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Footnotes banned at Berkeley, Dow skyrockets, 14th century monk found shot.

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Humor me for a moment.  Let’s assume people take the time to actually check footnotes as they read.  Would that really help much?

The whole point of the footnote is to prevent the reader from getting BS’d by the author, yet here’s how they work:

  • The author has the sources (allegedly), the reader does not
  • The author knows where they got the sources, the reader has no idea
  • The reader has to go on an egg hunt, trying to find sources that could be anywhere in the virtual or physical world, to which they may or may not have access

I couldn’t design this more backwards if I tried.  This is what you design when your goal is to BS the reader while giving the illusion you are not.

This is a problem.  We are now a knowledge economy, and footnotes are entrenched in how we assess the quality of written communication.  They represent one of our primary quality control mechanisms and that is not something to be taken lightly.  

Quality management is likely to be just as pivotal to our success in a knowledge economy as it was when we were an industrial economy.  It arguably propelled the United States from lowly British colony to world economic power.  Any credible historian would vouch that our quality control systems, methods and guidelines were crucial to America’s success –TQM, statistical process control, Six Sigma.

Here in our bleeding-edge knowledge economy we feature a bunch of footnote style guides: Chicago Manual, APA, MLM, AMA, NLM, ACA, IEEE, BlueBook, Maroonbook. Heaven forbid someone misplace a period or underline something that should be in italics.

We appear to be hopelessly shackled into using a quality control mechanism that was probably developed by a pre-printing-press monk somewhere in medieval Europe.  If an archeologist looked hard enough they might find a footnote on a cave wall or papaya leaf. 

How long are we going to continue with this nonsense for the sake of academic tradition?   We have generations of students in grad school, undergrad and high school who are being required to learn and use a quality control mechanism that belongs to another time and age.   They have even less time and patience then we do, a ton more information to process and their load is only going up.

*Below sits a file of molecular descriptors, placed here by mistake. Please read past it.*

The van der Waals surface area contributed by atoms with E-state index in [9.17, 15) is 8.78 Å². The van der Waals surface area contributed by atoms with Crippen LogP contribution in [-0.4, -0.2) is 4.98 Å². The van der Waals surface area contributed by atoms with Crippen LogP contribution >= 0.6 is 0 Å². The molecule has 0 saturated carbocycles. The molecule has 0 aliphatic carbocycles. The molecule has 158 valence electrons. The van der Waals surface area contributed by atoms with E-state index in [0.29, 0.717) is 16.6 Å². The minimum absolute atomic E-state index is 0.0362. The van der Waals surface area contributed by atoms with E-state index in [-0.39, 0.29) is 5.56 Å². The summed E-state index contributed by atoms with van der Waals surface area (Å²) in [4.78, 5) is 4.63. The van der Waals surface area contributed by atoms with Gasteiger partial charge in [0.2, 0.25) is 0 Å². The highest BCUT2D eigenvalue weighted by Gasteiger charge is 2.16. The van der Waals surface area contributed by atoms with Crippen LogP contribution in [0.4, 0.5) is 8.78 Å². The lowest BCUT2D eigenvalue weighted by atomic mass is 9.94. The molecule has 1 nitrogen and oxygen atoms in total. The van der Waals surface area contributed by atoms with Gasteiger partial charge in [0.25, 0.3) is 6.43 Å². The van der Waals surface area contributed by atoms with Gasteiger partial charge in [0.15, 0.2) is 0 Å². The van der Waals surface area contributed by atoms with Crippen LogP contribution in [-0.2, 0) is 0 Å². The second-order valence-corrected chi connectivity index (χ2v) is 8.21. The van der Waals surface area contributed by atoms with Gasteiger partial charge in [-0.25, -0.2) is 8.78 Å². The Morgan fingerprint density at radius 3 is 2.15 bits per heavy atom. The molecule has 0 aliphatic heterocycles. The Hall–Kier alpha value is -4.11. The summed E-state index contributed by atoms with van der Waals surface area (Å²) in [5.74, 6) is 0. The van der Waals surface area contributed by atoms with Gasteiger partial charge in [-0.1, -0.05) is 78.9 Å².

What do you think?

Agree or disagree?

Are we capable of breaking this paradigm?

 

I’m not checking footnotes, are you?

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Footnotes appear in just about every research article, scientific publication, dissertation, law journal, business book, and other formal source of written knowledge.  Like it or not, they represent the primary mechanism we use to assess the trustworthiness and reliability of the non-fiction we read. 

Do you check the footnotes in the stuff you read?  I don’t.  I lack the time, energy or patience to:

  • Copy/past a reference into a browser
  • Hope for a hit on Google, head to the library if not
  • Get an abstract, if I’m lucky
  • Download or buy a source (if I get that far)
  • Read the source
  • Find and interpret the footnote reference
  • Go back to whatever page was being read

It’s not that we don’t need a mechanism for readers to verify facts and sources.  We need that desperately.  Otherwise:

  • Facts are unsupported
  • Points unsubstantiated
  • Answers unreliable
  • Indecision and lack of evidence plague teams
  • Everyone sits around fighting to be right
  • Nothing gets done

What we need is one that works.  That people actually use.  How should this work? Here’s my wish-list of design requirements:

  1. Reader should have the same source access the author had (incorporated as metadata into the written work)
  2. Reader should be able to see the exact spot on the source doc the author references in under a second (a couple mouse-clicks)
  3. Reader should see evidence that the author in fact read the source docs (according to this study that’s a big problem)
  4. It should take zero extra effort for the author to create these references, and be integrated into their reading and writing process.

Welcome to Pandexio.   This is how it works in our software, and we think it’s about time.

What do you think?

Agree or disagree?